There is a limit to how far flexibility and giving the benefit of the doubt will go. Out of safety-first pragmatism more than anything else, the US says that although it doesn’t recognize China’s new ‘air defence zone’, it advises American civil airliners to identify themselves to Chinese authorities when entering the area. By contrast, Japan and Korea have told their airlines not to. Jingoistic Chinese observers have latched onto this as proof that Washington deep down recognizes the correctness of Beijing’s territorial claims, and it is Tokyo that is the evil troublemaker threatening international peace and harmony. Japanese commentators meanwhile are criticizing the Americans for sending the wrong messages.
On top of that, the Chinese ambassador to the Philippines declares that her country might set up more air defence zones where and when it feels like it (eg: in the South China Sea, as soon as the clumsiest imaginable timing presents itself). And to make things interesting, Beijing is adding marine archaeology to its arsenal by claiming jurisdiction over ancient shipwrecks on the seabed in the region.
Into all this flies Vice-President Joe Biden. He probably assumes that China’s new leaders are having problems asserting control over their ultra-nationalistic military hotheads and need some sort of face-saving way to adjust the Middle Kingdom’s public stance from its current belligerent and over-defensive mode to one that is more confident and calmly secure. And he has to square that with a prickly nationalistic administration in Tokyo and a range of nervous allies in the rest of East Asia.
At the same time, he has to keep in the back of his mind the possibility that Beijing’s increased aggressiveness is not just an unfortunate bit of internal power-struggling, but something more calculated. Japan’s government is showing signs of renewed militarism; its leaders are visiting the Yasukuni shrine in person or in spirit; demographics and economics give the Land of the Rising Sun just this one last chance to establish whatever sort of Co-Prosperity Sphere the gods might have in mind for a Japan-led Asia in the 21st Century. The US is on the way out; it has such dysfunctional government that it can’t solve basic stuff like the country spending double what it needs to on health care and letting the mentally ill have semi-automatic firearms, let alone overcome its crushing debt. An angelic Beijing could justifiably say that it needs to out-gun a rising Japan in order to keep itself and the region secure as the US fades. A devilish Beijing could opportunistically see the mid-2010s as China’s moment to seize the title of Asia’s sole regional superpower.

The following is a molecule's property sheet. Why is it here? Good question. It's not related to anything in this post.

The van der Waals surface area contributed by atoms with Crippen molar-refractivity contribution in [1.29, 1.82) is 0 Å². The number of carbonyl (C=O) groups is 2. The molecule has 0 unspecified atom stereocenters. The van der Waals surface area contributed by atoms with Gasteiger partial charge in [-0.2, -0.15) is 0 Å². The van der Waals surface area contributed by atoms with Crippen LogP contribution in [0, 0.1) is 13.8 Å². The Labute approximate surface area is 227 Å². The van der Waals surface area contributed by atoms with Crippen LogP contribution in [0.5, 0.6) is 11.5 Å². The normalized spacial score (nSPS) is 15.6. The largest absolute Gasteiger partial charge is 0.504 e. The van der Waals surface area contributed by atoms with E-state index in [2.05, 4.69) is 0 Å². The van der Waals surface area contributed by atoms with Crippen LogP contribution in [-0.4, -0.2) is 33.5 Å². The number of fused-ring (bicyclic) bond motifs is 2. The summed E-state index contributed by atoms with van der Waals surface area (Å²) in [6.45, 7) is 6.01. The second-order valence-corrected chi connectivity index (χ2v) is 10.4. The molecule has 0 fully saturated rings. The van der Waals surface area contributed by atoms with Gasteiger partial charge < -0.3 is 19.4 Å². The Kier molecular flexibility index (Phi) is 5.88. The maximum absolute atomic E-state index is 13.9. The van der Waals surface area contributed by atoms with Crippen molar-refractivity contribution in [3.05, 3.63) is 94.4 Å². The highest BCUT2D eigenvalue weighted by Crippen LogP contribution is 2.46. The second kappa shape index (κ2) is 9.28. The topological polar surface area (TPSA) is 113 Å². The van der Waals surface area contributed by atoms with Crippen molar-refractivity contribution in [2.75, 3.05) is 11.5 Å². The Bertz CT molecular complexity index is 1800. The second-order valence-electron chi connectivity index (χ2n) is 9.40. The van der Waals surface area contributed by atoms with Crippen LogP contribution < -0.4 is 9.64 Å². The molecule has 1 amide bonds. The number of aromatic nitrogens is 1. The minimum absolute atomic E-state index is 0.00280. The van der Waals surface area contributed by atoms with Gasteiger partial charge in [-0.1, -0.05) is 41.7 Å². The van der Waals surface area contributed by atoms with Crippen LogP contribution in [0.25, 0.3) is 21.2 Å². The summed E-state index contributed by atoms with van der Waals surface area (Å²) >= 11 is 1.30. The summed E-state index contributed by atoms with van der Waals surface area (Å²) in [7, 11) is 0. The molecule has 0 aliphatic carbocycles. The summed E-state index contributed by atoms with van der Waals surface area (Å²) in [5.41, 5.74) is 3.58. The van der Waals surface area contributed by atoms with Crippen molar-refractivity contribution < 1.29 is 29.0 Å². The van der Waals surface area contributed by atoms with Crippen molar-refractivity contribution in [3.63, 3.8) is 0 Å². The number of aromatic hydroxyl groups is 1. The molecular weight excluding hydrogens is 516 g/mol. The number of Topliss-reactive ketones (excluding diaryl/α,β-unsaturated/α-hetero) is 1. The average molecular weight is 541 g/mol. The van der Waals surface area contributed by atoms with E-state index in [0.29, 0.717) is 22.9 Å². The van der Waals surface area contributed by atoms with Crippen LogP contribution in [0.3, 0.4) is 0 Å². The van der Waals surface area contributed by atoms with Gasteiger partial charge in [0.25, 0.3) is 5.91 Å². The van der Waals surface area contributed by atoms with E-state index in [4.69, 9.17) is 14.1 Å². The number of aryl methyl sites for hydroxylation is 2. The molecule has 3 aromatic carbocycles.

There is only one dependable constant to make everyone snap out of all this and see sense here, and that is US military might. No-one outside Zhongnanhai knows the true level of China’s military preparedness or capability, but although the PLA has acquired some flashy hardware in recent years, its forces are untested and inexperienced; chances are that they’re mostly best suited for doing somersaults and karate-chopping bricks. Biden should discreetly make it crystal clear that bold announcements about zones is one thing, but the second any Chinese unit uses actual force, the US will respond and will prevail – just so there’s no confusion, for everyone’s sake.
On a brighter note, mouth-frothing maverick patriot Lau Nai-keung mentions the Chinese military today. He expresses anger about one of the Hong Kong government’s laughable TV ads promoting the Basic Law. The clip shows a happy smiling family rejoicing in the fact that the Big Lychee is protected by the PLA for free – at no extra charge, just like the Snoopy Doll promotion at McDonalds except you don’t have to stand in line and the offer doesn’t just apply while stocks last.
As Lau notes, the ad is wrong on just about every level; the scenario itself, with kids spouting phrases about the ‘treasured motherland’ is a grotesque fantasy, and Hong Kong’s status as Chinese soil does not spring from the Basic Law (w.e.f. July 1 ’97). The reason it’s junk, as he says, is that it was put together by people who are themselves clueless about Hong Kong’s status under Chinese sovereignty, and – worse – who openly don’t give a damn or expect any of the audience to, either. And they would be totally correct, if it were not that Lau Nai-keung happened to tune in at the wrong moment and caught them at it. It’s tough being a patriot sometimes.
Oh, and yes – they do watch this stuff over in Shenzhen, and no, they’re not impressed.